Surgeons understand the science behind healing. Nutritional building blocks are necessary to rebuild and repair surgically traumatized tissue. As the surgeon, what do you to ensure your patients are nutritionally maximized at the time of surgery to have the best chance for an optimal recovery?
You review their medical history for conditions and habits that may lead to complications but do you review their nutritional status, which can promote healthy healing? Poor and unbalanced eating habits can lead to nutritional deficiencies. Stress can suppress one’s appetite before and after surgeries. If patients do not have proper nutrition, then this theoretically sets the stage for healing difficulties.
When it comes to surgically “traumatized tissue,” we know the body has to rebuild and repair tissue on the cellular level. This involves energy and nutritional building blocks to support the healing process. Of course, the more involved the surgery, the more demands fall on the body. Healing starts at the moment of injury and involves a series of orchestrated biomechanical reactions.
We know that healing occurs in three distinct overlapping phases with the bulk of healing occurring within the first few weeks following surgery.
Inflammatory phase (up to five days). This is the first response to injury. A localized blood clot forms to stop bleeding. Infection fighting cells (neutrophils) and debris cleaning cells (macrophages) invade the area.
Proliferative phase (two days to three weeks). Tissue building begins with fibroblasts to produce collagen. Collagen is a specialized chain of amino acids, which is the main component in many tissues such as skin, tendon, muscle, ligaments, cartilage, blood vessels, bone, intervertebral disk, teeth and more. Collagen is “stronger than steel wire” and improperly formed collagen is associated with healing disturbances.
Remodeling phase (three weeks to years). The body transforms and replaces the collagen that the body generated during the proliferative phase into a stronger collagen to support structure and function over the long term.
There is a theoretical benefit to being as healthy as possible and nutritionally maximized prior to surgery to support optimal healing. While the body uses several vitamins, minerals and amino acids during healing, there are specific ones that are specifically known to support both the normal response to healing and the normal immune system response to infection.
Vitamin C. Vitamin C is necessary to build and rebuild collagen throughout the body. Vitamin C is also a powerful antioxidant that supports the immune response.
Vitamin A. Vitamin A supports immune system functioning and aids collagen strength. It is also required for bone development.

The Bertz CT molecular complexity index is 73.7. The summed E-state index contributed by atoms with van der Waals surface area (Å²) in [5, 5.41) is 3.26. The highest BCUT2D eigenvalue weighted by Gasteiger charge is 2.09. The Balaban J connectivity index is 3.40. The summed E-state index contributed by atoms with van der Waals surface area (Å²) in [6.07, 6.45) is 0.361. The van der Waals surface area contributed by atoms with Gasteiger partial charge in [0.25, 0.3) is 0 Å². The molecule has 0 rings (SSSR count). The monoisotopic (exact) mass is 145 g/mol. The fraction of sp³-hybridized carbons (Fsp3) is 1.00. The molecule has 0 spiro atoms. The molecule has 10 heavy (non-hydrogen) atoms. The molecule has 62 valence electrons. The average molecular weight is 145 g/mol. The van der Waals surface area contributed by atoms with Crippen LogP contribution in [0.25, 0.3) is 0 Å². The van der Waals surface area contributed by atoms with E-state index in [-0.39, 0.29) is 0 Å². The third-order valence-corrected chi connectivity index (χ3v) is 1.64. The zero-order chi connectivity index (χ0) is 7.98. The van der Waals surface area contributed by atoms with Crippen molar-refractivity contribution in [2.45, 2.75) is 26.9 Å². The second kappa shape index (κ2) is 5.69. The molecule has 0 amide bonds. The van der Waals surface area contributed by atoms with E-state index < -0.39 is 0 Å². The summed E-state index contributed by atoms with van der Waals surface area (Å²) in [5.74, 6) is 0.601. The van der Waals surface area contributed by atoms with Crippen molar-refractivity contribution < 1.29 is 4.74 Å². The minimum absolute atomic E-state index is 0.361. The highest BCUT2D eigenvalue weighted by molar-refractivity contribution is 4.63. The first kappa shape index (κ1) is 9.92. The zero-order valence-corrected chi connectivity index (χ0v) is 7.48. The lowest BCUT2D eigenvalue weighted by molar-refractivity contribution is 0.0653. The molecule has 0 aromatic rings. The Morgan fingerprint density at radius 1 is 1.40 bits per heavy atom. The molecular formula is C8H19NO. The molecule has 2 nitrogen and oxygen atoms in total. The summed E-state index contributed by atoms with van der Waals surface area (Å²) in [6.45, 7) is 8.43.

Zinc. Zinc is an essential trace mineral used in enzymatic reactions involved in tissue and wound healing, regeneration and repair.
Vitamin K. Vitamin K aids the natural blood clotting response and is important for bone health.
B vitamins. B vitamins enhance cellular metabolism, tissue repair and immune support.
Vitamin D and calcium. These are important for bone health.
Magnesium. Magnesium is a mineral involved in approximately 300 biochemical reactions.
Amino acids (L-arginine, L-glutamine). These are two key amino acids for wound repair and immune function.
Vitamin E and surgery do not mix because vitamin E is associated with increased bleeding and this can lead to hematoma, which could result in serious complications. Patients should not take vitamin E preparations before surgery.
Patients should avoid herbal supplements in general prior to surgery because they can cause bleeding or other operative complications. A few commonly taken herbal supplements to avoid are: ginkgo biloba, garlic, ginseng, ginger, dong quai, ephedra, feverfew, St. John's wort and/or omega 3 fatty acids.
A general rule is to advise patients to stop taking these potentially unsafe preparations at least two weeks prior to surgery.
Surgeons should specifically consider their patients’ nutritional status as part of the preoperative evaluation. Both the patient and surgeon want the best healing possible, especially when it comes to elective surgeries. An emphasis on surgical nutrition starts before surgery and should continue until the patient has achieved sufficient healing, a process that could take several weeks.
A proper, healthy, balanced diet is the best offense as far as healing properly. Providing any dietary supplements is not a substitute for eating healthy. Another benefit of adding surgical nutritional supplements is that it gets your patients actively involved in the healing process, something that most will appreciate.
In summary, healing is complex but the concept for surgical nutritional support is simple: provide the building blocks for healing in order to optimize the healing efforts. Whether you encourage your patients through diet or the addition of targeted dietary supplements, there is a benefit for patients to be nutritionally healthy to support the body’s natural healing efforts associated with surgery.
Dr. Blitz is the Chief of Foot Surgery and Associate Chairman of Orthopaedics at Bronx-Lebanon Hospital Center in New York City. He can be reached at firstname.lastname@example.org  .
Dr. Blitz is the Founder and President of Surgery Vitamin, LLC. To learn more about Surgery Vitamin Products, visit www.surgeryvitamin.com  .